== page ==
Magazine article The Christian Century

Challenging the Religious Right

Magazine article The Christian Century

Challenging the Religious Right

Article excerpt

Throughout the Reagan, Bush and Clinton presidencies, conservative religious groups have captured the headlines in the religion and politics department. But if a newly formed interfaith coalition has its way, religious discussion of public policy is about to become more diverse. In a recent press conference of the Interfaith Alliance, Joan Brown Campbell, general secretary of the National Council of Churches, remarked, "Our concern is that the radical right ... claim[s] ... that they uniquely speak for the people of faith in this country." Campbell said that the new organization announces that "there is an alternative religious voice."

At the ecumenical group's July 14 press conference, Herbert D. Valentine, a Presbyterian minister and Interfaith's chairman, criticized the religious "radical right" for using "spiritual intimidation" in pursuing its political agenda. "Religious extremism is being used as a weapon to attack politicians, to censor classroom textbooks, to cut back school breakfast programs, to promote discrimination and to mislead voters," Valentine said. "The message of the Radical Right is that there is only one way to think and live to be a good Christian."

Valentine's views of the Religious Right were supported by other press conference participants, which included Jews and Roman Catholics. Rabbi Arthur Hertzberg chided Pat Robertson, founder and president of the Christian Coalition for calling Jews "spiritually deaf" and "spiritually blind." He also took issue with the Christian Coalition's director Ralph Reed's statement that his organization "intends to have Christians take their country back one precinct at a time." Hertzberg said, "For those of us who call America home and yet who are not Christian, these words are far from innocuous references to the nation's majority religion." Instead, said Hertzberg, such comments raise disturbing questions about the Religious Right's views of religious freedom.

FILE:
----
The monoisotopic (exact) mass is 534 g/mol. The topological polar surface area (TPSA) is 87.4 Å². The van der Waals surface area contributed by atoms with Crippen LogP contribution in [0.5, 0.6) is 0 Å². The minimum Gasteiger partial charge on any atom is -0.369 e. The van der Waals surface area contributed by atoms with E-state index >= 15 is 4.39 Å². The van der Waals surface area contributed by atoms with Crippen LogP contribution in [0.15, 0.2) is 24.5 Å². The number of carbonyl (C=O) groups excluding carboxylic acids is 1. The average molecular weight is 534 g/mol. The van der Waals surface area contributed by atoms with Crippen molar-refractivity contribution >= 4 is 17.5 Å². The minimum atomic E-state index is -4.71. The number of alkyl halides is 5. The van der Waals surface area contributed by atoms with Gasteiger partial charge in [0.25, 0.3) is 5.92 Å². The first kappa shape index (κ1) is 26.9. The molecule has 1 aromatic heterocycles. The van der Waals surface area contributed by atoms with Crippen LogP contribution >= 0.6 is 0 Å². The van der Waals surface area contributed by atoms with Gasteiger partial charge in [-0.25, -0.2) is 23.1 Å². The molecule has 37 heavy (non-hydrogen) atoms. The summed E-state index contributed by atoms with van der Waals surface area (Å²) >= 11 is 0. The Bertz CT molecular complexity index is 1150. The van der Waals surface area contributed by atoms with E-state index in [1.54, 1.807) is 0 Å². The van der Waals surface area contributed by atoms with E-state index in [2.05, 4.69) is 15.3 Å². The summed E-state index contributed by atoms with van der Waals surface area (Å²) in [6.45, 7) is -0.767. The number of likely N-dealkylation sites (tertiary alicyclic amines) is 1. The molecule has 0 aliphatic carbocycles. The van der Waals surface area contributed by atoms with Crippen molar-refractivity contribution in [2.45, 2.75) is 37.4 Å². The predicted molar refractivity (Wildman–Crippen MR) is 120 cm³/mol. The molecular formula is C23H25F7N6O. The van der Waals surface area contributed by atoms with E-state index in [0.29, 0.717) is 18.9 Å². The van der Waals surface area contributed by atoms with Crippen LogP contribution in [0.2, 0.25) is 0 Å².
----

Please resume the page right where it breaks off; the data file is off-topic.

Hertzberg also quoted from a 1986 interview with Robertson in which the televangelist compared non-Christians to termites who are "destroying institutions that have been built by Christians." Hertzberg said that to "equate human beings who are not like you, and with whom you disagree, with termites to be destroyed is to use language frighteningly similar to that used by the Nazis as they exterminated my brothers and sisters

Frederick James, presiding bishop of the Washington area ministry of the African Methodist Episcopal Church, commented that the' agenda and message of the radical Religious Right "sets people against each other by manipulation and 'put-down.' We have had too much of that," he said. According to Francis Murphy, auxiliary bishop of the Catholic Archdiocese of Baltimore, "the radical right is creating divisiveness and narrowness of view on many complex religious and moral truths, rather than enlightenment and understanding. It is adding to the pervasive sense of despair and cynicism that works against any reaffirmation of community, and against respect for persons of good will and intelligence who may wish to dissent with civility and respect for each other."

Ironically, such statements by Alliance leaders echo those of leading Republicans, the political party with which the Christian Coalition has aligned itself. "I am a conservative Republican but I believe in democracy and the separation of church and state," former Arizona Senator Barry Goldwater recently said in the Washington Post. "The radical right has nearly ruined our party. Its members do not care enough about the Constitution." Republican Senator Arlan Specter of Pennsylvania has warned that the political divisiveness within the GOP caused by the Religious Right "will cost us many votes by driving mainstream conservatives out of the party."

In its statement of principles the Interfaith Alliance describes itself as "a coalition of concerned religious leaders and other citizens who have joined together to articulate and promote the unifying principles of all faiths - compassion, tolerance and justice. …

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